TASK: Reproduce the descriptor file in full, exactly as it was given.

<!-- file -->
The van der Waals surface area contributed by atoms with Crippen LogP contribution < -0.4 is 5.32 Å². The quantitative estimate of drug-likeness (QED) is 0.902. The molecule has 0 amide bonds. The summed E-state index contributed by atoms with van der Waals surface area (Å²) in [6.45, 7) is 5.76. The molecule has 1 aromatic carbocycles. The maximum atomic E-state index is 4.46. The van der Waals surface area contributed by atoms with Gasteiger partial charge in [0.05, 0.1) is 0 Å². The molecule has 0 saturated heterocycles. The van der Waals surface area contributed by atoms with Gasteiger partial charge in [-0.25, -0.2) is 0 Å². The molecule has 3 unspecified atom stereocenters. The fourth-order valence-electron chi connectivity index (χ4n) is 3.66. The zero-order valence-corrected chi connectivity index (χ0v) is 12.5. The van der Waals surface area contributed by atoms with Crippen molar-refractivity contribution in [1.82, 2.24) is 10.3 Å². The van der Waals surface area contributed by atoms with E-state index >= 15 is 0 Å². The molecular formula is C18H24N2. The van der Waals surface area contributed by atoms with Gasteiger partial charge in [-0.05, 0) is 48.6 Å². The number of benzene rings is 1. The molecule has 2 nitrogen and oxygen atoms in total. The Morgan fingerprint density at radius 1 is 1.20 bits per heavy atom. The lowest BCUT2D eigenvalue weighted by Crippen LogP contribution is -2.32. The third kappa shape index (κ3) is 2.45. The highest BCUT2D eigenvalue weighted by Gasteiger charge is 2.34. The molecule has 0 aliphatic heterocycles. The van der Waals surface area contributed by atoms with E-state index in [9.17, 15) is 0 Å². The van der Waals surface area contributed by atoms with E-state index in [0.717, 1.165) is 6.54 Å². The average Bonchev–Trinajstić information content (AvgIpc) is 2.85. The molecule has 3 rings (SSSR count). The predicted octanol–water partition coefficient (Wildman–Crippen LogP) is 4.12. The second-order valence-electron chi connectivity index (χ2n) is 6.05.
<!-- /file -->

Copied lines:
The van der Waals surface area contributed by atoms with Crippen LogP contribution < -0.4 is 5.32 Å². The quantitative estimate of drug-likeness (QED) is 0.902. The molecule has 0 amide bonds. The summed E-state index contributed by atoms with van der Waals surface area (Å²) in [6.45, 7) is 5.76. The molecule has 1 aromatic carbocycles. The maximum atomic E-state index is 4.46. The van der Waals surface area contributed by atoms with Gasteiger partial charge in [0.05, 0.1) is 0 Å². The molecule has 0 saturated heterocycles. The van der Waals surface area contributed by atoms with Gasteiger partial charge in [-0.25, -0.2) is 0 Å². The molecule has 3 unspecified atom stereocenters. The fourth-order valence-electron chi connectivity index (χ4n) is 3.66. The zero-order valence-corrected chi connectivity index (χ0v) is 12.5. The van der Waals surface area contributed by atoms with Crippen molar-refractivity contribution in [1.82, 2.24) is 10.3 Å². The van der Waals surface area contributed by atoms with E-state index >= 15 is 0 Å². The molecular formula is C18H24N2. The van der Waals surface area contributed by atoms with Gasteiger partial charge in [-0.05, 0) is 48.6 Å². The number of benzene rings is 1. The molecule has 2 nitrogen and oxygen atoms in total. The Morgan fingerprint density at radius 1 is 1.20 bits per heavy atom. The lowest BCUT2D eigenvalue weighted by Crippen LogP contribution is -2.32. The third kappa shape index (κ3) is 2.45. The highest BCUT2D eigenvalue weighted by Gasteiger charge is 2.34. The molecule has 0 aliphatic heterocycles. The van der Waals surface area contributed by atoms with E-state index in [9.17, 15) is 0 Å². The van der Waals surface area contributed by atoms with E-state index in [0.717, 1.165) is 6.54 Å². The average Bonchev–Trinajstić information content (AvgIpc) is 2.85. The molecule has 3 rings (SSSR count). The predicted octanol–water partition coefficient (Wildman–Crippen LogP) is 4.12. The second-order valence-electron chi connectivity index (χ2n) is 6.05.